Phillies answer Giants' surge with big 8th in win

Phillies answer Giants' surge with big 8th in win

PHILADELPHIA -- The San Francisco Giants realize that, despite the disparity in their records, the Philadelphia Phillies can give anybody a rough night. Tuesday, the Giants learned just how challenging the Phillies are as they squandered a huge early lead before rising again to score five eighth-inning runs, break a tie and proceed to a 13-8 triumph.

The Giants won two of three games vs. the Phillies from June 24-26, but each game was a one-run decision. This time, the Giants erased Philadelphia's 6-0 lead to take an 8-7 advantage into the bottom of the sixth. Yet the Phillies weren't intimidated as they drove Giants ace Madison Bumgarner from the game before pulling away.

Philadelphia's Aaron Altherr matched a career high with five RBIs, including a two-run homer in the first inning and a run-scoring single in the second inning. He then bounced a two-run single up the middle off Sergio Romo to begin the Phillies' eighth-inning outburst, which continued with Cameron Rupp's three-run homer.

Phillies score five to take lead

"It should give us confidence," Phillies manager Pete Mackanin said. "We beat Bumgarner over there in San Francisco. Anytime you beat a classy pitcher like that, a top-notch guy, it's got to give you confidence."

Led by Brandon Crawford and Brandon Belt, who combined for five of San Francisco's 10 hits and six of its eight RBIs, the Giants roared back. But the Phillies began their rally in the eighth off newcomer Will Smith, who was removed after yielding Odubel Herrera's one-out infield single and Cesar Hernandez's double.

Smith, acquired from the Brewers before Monday's non-waiver Trade Deadline, spent most of Tuesday traveling from Milwaukee.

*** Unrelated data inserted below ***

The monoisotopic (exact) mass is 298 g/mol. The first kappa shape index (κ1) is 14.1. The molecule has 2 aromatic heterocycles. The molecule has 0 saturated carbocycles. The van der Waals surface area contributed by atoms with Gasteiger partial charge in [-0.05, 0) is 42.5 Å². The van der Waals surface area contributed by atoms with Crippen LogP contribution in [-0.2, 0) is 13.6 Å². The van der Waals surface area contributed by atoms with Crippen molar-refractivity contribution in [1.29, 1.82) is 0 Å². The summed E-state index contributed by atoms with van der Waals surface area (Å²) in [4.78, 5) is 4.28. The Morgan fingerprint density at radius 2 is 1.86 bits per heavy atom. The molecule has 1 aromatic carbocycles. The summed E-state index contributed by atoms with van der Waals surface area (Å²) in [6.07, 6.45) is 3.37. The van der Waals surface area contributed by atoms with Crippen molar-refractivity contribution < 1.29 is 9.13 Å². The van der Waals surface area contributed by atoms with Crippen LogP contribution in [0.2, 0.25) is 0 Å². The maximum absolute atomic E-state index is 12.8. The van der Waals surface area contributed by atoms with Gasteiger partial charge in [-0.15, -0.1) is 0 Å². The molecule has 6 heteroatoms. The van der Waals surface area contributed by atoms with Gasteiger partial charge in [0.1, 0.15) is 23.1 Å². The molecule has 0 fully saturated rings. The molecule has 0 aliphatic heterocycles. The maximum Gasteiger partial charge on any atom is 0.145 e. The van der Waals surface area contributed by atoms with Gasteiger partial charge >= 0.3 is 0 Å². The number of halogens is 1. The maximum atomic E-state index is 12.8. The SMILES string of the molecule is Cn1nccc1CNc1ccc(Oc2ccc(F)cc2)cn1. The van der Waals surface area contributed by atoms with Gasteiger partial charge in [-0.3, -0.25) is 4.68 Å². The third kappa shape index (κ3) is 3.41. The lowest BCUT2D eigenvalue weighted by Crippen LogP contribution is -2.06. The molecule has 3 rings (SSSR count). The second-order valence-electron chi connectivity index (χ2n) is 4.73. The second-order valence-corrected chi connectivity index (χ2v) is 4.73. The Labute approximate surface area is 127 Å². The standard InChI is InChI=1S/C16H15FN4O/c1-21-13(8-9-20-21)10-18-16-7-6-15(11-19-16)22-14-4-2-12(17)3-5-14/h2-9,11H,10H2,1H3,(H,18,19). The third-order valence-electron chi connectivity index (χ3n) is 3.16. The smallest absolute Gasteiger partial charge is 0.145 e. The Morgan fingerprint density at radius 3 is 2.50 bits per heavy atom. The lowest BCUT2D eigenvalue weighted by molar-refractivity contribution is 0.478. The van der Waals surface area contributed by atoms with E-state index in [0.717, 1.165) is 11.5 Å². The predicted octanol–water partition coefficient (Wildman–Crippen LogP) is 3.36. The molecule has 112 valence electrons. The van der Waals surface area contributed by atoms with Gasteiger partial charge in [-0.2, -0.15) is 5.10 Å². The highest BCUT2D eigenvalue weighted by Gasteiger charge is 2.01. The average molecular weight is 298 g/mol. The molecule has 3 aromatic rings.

"Nobody flies cross-country before their first outing," Smith said. "But that's not an excuse by any means. I told them I was good to go and I didn't lie to them. I felt ready. It just didn't go my way tonight."

Smith collects first Giants' K

Fearsome foursome: Hernandez, Altherr, Maikel Franco and Rupp picked up a combined 12 hits and 12 RBIs in the victory. In addition to the homers by Altherr and Rupp, Franco hit a three-run homer in the second.

"Altherr just looks good at the plate right now, and Franco, it's great to see him bust out," Mackanin said. "Good to see everybody kind of getting it together." More »

Altherr collects five RBIs

A Bummer for sure: Half of the runs Bumgarner allowed were unearned, due to third baseman Eduardo Nunez's throwing error that set up the Phillies' four-run second. Then again, it isn't often that Bumgarner yields a pair of homers and 10 hits, including six in the first two innings. The last time that happened was April 11, 2015, at San Diego.

"There was a lot of offense in a row right there," Bumgarner said, referring to the top of the Phillies' order. More »

Phillies giveth, Eflin taketh: The Phillies spotted Zach Eflin a 6-0 lead after the second inning, but he allowed a run in the fourth and five runs in the fifth to tie the game. Eflin had been pitching pretty well recently until his last two starts, allowing 13 runs in 10 innings against the Marlins and Giants.